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The New Apple TV: Dumb, and Lovely For It

Today I argued that Samsung's push for "TV apps" was a colossal and tragic misunderstanding of consumer behavior. The new iteration of Apple's (AAPL) AppleTV, announced today, puts Samsung's haplessness in very stark relief.

Here's the opening menu for the new AppleTV. Far from being a dashboard-like welter of apps, it's actually even simpler than a Sony (SNE) PlayStation:

Count 'em: five tabs. Everything that might clutter up a Samsung smart TV -- shortcuts to Facebook, Twitter, YouTube (GOOG), whatever -- aren't there. If you want that stuff from the AppleTV, you go to "internet," but it's doubtful you'll even do that, because if you own this thing, you probably have an iPhone, Android phone or Blackberry (RIMM) on your person. (Below, Samsung's app-crazy smart TV.)

One of the most stultifying things about the Samsung idea -- packing the screen with app icons -- is how little care it shows for the actual content you're trying to watch. Instead of sorting your media by type, or medium, or even title, the way that Apple does, Samsung's "app" approach basically splits content up into channels like Hulu or Netflix (NFLX). This isn't any better than the way cable TV does it; and if it's not making TV easier, it's useless.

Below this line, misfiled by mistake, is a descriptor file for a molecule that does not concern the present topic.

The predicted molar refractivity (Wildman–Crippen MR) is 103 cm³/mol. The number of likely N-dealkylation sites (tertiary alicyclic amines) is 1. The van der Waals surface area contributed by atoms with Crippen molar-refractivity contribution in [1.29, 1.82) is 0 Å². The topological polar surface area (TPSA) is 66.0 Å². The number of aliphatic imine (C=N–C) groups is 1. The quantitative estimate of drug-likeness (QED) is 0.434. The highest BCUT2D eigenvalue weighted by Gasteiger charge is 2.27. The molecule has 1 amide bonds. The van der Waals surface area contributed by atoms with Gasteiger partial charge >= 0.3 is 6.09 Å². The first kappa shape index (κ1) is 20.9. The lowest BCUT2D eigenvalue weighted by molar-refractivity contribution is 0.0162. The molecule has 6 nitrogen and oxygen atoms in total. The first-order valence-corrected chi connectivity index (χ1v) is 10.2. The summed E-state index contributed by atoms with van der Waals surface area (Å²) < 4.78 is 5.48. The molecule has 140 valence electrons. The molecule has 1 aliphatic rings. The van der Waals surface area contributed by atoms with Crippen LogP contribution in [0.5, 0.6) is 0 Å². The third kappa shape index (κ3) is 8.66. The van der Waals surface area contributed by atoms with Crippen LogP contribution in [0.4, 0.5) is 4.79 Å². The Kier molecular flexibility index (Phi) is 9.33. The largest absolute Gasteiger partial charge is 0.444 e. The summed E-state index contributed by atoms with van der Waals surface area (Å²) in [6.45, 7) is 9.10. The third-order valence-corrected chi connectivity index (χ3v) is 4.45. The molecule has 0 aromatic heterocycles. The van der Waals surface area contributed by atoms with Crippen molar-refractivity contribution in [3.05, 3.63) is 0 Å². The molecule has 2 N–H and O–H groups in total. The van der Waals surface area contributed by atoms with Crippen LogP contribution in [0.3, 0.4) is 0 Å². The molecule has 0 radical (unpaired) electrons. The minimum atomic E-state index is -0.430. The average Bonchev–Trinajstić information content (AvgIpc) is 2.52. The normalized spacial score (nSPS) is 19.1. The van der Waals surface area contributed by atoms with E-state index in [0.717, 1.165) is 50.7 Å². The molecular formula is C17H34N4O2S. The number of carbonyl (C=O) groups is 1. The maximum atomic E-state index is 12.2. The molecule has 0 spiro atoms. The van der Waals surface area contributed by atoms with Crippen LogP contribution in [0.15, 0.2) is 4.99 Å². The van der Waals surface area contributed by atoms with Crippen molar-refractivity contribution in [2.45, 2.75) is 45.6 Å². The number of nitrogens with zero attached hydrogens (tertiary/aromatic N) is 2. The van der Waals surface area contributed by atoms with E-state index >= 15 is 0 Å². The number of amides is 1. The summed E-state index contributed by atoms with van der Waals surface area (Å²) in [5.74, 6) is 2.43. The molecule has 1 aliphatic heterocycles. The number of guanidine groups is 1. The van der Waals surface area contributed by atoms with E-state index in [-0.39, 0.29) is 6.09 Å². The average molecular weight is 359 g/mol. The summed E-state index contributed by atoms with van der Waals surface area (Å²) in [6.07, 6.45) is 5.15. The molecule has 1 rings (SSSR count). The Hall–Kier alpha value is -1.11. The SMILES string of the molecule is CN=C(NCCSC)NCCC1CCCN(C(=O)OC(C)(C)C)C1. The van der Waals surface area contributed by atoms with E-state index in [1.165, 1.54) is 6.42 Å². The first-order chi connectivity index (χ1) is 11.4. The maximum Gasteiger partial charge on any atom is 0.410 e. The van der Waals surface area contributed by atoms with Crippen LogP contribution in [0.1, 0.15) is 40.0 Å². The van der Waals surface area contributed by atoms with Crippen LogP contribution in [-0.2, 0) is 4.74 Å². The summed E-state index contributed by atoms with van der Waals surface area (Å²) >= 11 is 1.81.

Apple's UI reinforces many of our intuitions that TVs and video boxes need to be getting simpler, because they're overly-complex already. The cellular phone, by contrast, was in desperate need of more sophistication when the iPhone came along. As I wrote earlier:

... [A]pps are killer on smartphones because smartphones are good at versaility. They go everywhere, fit everywhere, do everything; they can hear, "see", sense changes in orientation and speed, track by GPS, and act generally as the Swiss Army knives of modern existence.
TVs simply work best as big, dumb screens that can simply play, stream and record. The rest should be left to the gaggle of better devices we have laying around.


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